Platelet-derived growth factor induces interleukin-6 transcription in osteoblasts through the activator protein-1 complex and activating transcription factor-2.
Platelet-derived growth factor (PDGF) BB, a mitogen that stimulates bone resorption, increases the expression of interleukin-6 (IL-6), a cytokine that induces osteoclast recruitment. The mechanisms involved in IL-6 induction by PDGF BB are poorly understood. We examined the effect of PDGF BB on IL-6 expression in cultures of osteoblasts from fetal rat calvariae (Ob cells). PDGF BB increased IL-6 mRNA and heterogeneous nuclear RNA levels, the rate of transcription, and the activity of base pairs (bp) -2906 to +20 IL-6 promoter fragments transiently transfected into Ob cells. Deletion analysis revealed two responsive regions, one containing an activator protein-1 (AP-1) site located between bp -276 and -257, and a second, less well defined, downstream of -257. Targeted mutations of a cyclic AMP-responsive element (CRE), and nuclear factor-IL-6 and nuclear factor-kappaB binding sites in a bp -257 to +20 IL-6 construct that was transfected into Ob cells, revealed that the CRE also contributed to IL-6 promoter induction by PDGF BB. Electrophoretic mobility shift assay revealed AP-1 and CRE nuclear protein complexes that were enhanced by PDGF BB. Supershift assays revealed binding of Jun and Fos to AP-1 and CRE sequences and binding of activating transcription factor-2 to CRE. In conclusion, PDGF BB induces IL-6 transcription in osteoblasts by regulating nuclear proteins of the AP-1 complex and activating transcription factor-2. (+info)
pp60(v-src) induction of cyclin D1 requires collaborative interactions between the extracellular signal-regulated kinase, p38, and Jun kinase pathways. A role for cAMP response element-binding protein and activating transcription factor-2 in pp60(v-src) signaling in breast cancer cells.
The cyclin D1 gene is overexpressed in breast tumors and encodes a regulatory subunit of cyclin-dependent kinases that phosphorylate the retinoblastoma protein. pp60(c-src) activity is frequently increased in breast tumors; however, the mechanisms governing pp60(c-src) regulation of the cell cycle in breast epithelium are poorly understood. In these studies, pp60(v-src) induced cyclin D1 protein levels and promoter activity (48-fold) in MCF7 cells. Cyclin D1-associated kinase activity and protein levels were increased in mammary tumors from murine mammary tumor virus-pp60(c-src527F) transgenic mice. Optimal induction of cyclin D1 by pp60(v-src) involved the extracellular signal-regulated kinase, p38, and c-Jun N-terminal kinase members of the mitogen-activated protein kinase family. Cyclin D1 promoter activation by pp60(v-src) involved a cAMP response element-binding protein (CREB)/activating transcription factor 2 (ATF-2) binding site. Dominant negative mutants of CREB and ATF-2 but not c-Jun inhibited pp60(v-src) induction of cyclin D1. pp60(v-src) induction of CREB was blocked by the p38 inhibitor SB203580 or by mutation of CREB at Ser133. pp60(v-src) induction of ATF-2 was abolished by the c-Jun N-terminal kinase inhibitor JNK-interacting protein-1 or by mutation of ATF-2 at Thr69 and Thr71. CREB and ATF-2, which bind to a common pp60(v-src) response element, are transcriptionally activated by distinct mitogen-activated protein kinases. Induction of cyclin D1 activity by pp60(v-src) may contribute to breast tumorigenesis through phosphorylation and inactivation of the retinoblastoma protein. (+info)
CREB regulates MHC class II expression in a CIITA-dependent manner.
The X2 box of MHC class II promoters is homologous to TRE/CRE elements and is required for expression of MHC class II genes. The X2 box-specific DNA binding activity, X2BP, was purified to homogeneity, sequenced, and identified as CREB. Transient transactivation experiments showed that CREB can cooperate with CIITA to enhance activation of transcription from MHC class II promoters in a dose-dependent manner. Binding of CREB to the class II promoter in vivo was demonstrated by a chromatin immunoprecipitation assay. Additionally, ICER, a dominant inhibitor of CREB function, was found to repress class II expression. These results demonstrate that CREB binds to the X2 box in vivo and cooperates with CIITA to direct MHC class II expression. (+info)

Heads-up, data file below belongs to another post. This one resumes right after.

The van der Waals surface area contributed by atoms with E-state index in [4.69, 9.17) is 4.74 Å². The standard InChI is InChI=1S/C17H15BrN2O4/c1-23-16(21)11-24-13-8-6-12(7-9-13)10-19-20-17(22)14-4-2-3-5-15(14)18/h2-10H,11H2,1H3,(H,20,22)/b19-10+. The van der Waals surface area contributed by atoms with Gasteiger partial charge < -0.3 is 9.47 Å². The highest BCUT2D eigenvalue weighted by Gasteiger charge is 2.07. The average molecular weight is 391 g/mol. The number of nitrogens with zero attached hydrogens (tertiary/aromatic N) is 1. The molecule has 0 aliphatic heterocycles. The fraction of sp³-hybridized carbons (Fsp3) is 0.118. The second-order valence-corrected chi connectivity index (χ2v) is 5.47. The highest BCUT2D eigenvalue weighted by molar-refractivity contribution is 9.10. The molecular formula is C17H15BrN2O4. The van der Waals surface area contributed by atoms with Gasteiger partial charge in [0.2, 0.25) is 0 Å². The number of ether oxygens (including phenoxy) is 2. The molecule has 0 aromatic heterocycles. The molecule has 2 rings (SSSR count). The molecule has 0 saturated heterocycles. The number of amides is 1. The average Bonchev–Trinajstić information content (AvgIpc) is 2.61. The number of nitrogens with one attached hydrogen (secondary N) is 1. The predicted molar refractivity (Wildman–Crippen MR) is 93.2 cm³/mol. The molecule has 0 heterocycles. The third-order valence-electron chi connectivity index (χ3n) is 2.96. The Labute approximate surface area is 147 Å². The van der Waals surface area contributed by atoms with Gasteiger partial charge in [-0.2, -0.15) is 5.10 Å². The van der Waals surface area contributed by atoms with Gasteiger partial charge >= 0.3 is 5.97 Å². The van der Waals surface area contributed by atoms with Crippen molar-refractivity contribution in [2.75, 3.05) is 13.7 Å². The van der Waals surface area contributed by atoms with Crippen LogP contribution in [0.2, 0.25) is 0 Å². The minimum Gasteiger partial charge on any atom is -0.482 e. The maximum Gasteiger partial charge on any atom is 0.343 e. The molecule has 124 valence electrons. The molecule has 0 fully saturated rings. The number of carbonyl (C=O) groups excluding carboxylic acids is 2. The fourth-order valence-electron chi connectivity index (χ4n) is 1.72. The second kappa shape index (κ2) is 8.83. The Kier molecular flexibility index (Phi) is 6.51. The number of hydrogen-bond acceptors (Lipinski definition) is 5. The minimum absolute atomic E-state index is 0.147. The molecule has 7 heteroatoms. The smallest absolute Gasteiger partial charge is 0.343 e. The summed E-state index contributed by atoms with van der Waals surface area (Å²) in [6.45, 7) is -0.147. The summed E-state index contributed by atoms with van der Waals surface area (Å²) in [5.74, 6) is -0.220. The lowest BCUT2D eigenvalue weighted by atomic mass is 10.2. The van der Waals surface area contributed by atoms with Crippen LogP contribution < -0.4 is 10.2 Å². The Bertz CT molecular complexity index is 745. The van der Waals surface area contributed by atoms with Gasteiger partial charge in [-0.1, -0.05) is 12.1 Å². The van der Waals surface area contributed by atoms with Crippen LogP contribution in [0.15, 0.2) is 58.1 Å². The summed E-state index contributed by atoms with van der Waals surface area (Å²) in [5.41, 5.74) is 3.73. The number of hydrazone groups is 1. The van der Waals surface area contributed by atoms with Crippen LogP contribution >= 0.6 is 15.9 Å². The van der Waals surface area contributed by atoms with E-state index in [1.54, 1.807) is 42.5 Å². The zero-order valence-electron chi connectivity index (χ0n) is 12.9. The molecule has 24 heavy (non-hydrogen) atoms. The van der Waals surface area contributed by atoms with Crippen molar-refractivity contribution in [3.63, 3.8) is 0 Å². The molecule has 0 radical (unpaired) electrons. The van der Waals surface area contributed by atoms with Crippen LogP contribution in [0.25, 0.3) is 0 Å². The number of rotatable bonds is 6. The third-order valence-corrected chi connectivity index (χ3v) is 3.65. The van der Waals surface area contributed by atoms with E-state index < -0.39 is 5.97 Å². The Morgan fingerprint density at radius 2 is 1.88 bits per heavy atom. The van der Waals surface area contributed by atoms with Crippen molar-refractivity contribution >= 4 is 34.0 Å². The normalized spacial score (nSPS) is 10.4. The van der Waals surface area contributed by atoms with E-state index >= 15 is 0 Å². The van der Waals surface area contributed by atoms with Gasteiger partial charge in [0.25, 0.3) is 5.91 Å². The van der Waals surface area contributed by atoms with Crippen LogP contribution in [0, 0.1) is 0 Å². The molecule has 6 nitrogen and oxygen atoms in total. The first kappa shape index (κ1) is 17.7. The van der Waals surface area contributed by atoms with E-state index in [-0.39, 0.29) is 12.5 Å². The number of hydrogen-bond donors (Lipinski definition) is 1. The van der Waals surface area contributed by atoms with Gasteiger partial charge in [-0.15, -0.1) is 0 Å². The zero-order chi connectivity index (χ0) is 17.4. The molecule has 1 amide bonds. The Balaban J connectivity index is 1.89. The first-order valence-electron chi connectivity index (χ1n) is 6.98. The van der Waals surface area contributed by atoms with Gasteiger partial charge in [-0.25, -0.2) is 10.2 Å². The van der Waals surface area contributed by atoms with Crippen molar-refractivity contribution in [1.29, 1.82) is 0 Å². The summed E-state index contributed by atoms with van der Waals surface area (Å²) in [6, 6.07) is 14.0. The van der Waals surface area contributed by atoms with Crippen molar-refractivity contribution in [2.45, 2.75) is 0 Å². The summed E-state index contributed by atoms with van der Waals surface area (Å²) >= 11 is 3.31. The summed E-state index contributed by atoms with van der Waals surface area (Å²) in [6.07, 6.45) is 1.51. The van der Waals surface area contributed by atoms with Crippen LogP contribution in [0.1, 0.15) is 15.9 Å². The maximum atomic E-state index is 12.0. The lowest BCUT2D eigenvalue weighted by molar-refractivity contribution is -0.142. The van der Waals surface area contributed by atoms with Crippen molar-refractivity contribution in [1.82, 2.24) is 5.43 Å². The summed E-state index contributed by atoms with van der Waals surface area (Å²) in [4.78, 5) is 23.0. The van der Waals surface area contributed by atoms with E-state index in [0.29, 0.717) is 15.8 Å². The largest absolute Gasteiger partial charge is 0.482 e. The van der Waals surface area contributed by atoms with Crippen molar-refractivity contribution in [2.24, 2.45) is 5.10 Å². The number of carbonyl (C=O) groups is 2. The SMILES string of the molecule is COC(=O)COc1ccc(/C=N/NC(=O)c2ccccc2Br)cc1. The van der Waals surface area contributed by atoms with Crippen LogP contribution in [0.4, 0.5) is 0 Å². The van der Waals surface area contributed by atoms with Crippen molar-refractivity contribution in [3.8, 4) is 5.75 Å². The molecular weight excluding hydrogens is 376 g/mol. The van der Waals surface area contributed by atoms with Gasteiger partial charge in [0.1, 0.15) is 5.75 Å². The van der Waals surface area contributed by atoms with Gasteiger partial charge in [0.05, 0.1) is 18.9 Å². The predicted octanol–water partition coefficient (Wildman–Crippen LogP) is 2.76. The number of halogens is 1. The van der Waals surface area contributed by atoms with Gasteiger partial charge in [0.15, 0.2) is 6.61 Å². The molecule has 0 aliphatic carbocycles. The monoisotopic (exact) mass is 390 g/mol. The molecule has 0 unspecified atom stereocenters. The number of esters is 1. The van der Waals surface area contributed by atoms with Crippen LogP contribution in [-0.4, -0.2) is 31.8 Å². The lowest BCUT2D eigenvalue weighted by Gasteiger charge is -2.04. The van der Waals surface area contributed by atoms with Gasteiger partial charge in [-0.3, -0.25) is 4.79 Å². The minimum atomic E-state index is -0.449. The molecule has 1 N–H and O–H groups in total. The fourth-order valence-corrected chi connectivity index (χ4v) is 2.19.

Interaction of Gli2 with CREB protein on DNA elements in the long terminal repeat of human T-cell leukemia virus type 1 is responsible for transcriptional activation by tax protein.
The long terminal repeat (LTR) of human T-cell leukemia virus type 1 (HTLV-1) has two distinct DNA elements, one copy of TRE2S and three copies of a 21-bp sequence that respond to the viral trans-activator protein, Tax. Either multiple copies of the 21-bp sequence or a combination of one copy each of TRE2S and 21-bp sequence is required for efficient trans activation by Tax. In the trans activation of multiple copies of 21-bp sequence, CREB/ATF protein plays an essential role in forming a complex with Tax. To understand the role of TRE2S in trans activation of one copy of 21-bp sequence, we examined protein binding to the DNA elements by DNA affinity precipitation assay including Gli2 protein binding to TRE2S and CREB protein binding to 21-bp sequence. Binding of CREB to a DNA probe containing both elements, TRE2S-21bp probe, was dependent on Gli2 protein under restricted conditions and was enhanced in a dose-dependent fashion by the binding of Gli2 protein to the same probe. Mutation in either element abolished the efficient binding of CREB. A glutathione S-transferase fusion protein of a fragment of Gli2 was able to bind to CREB. Therefore, Gli2-CREB interaction on the DNA probe is proposed to stabilize CREB binding to DNA. Tax can bind to CREB protein on the DNA; therefore, stabilization of DNA binding of CREB results in more recruitment of Tax onto DNA. Conversely, Tax increased the DNA binding of CREB, although it had almost no effect on the binding of Gli2. These results suggest that Gli2 binds to the DNA element and interacts with CREB, resulting in more recruitment of Tax, which in turn stabilizes DNA binding of CREB. Similar cooperation of the protein binding to TRE2S-21bp probe was also observed in nuclear extract of an HTLV-1-infected T-cell line. Consistent with the Gli2-CREB interaction on the DNA elements, Tax-mediated trans activation was dependent on the size of the spacer between TRE2S and 21-bp sequence. The effective sizes of the spacer suggest that TRE2S in the LTR would cooperate with the second and third copies of the 21-bp sequence and contribute to trans activation of the viral gene transcription. (+info)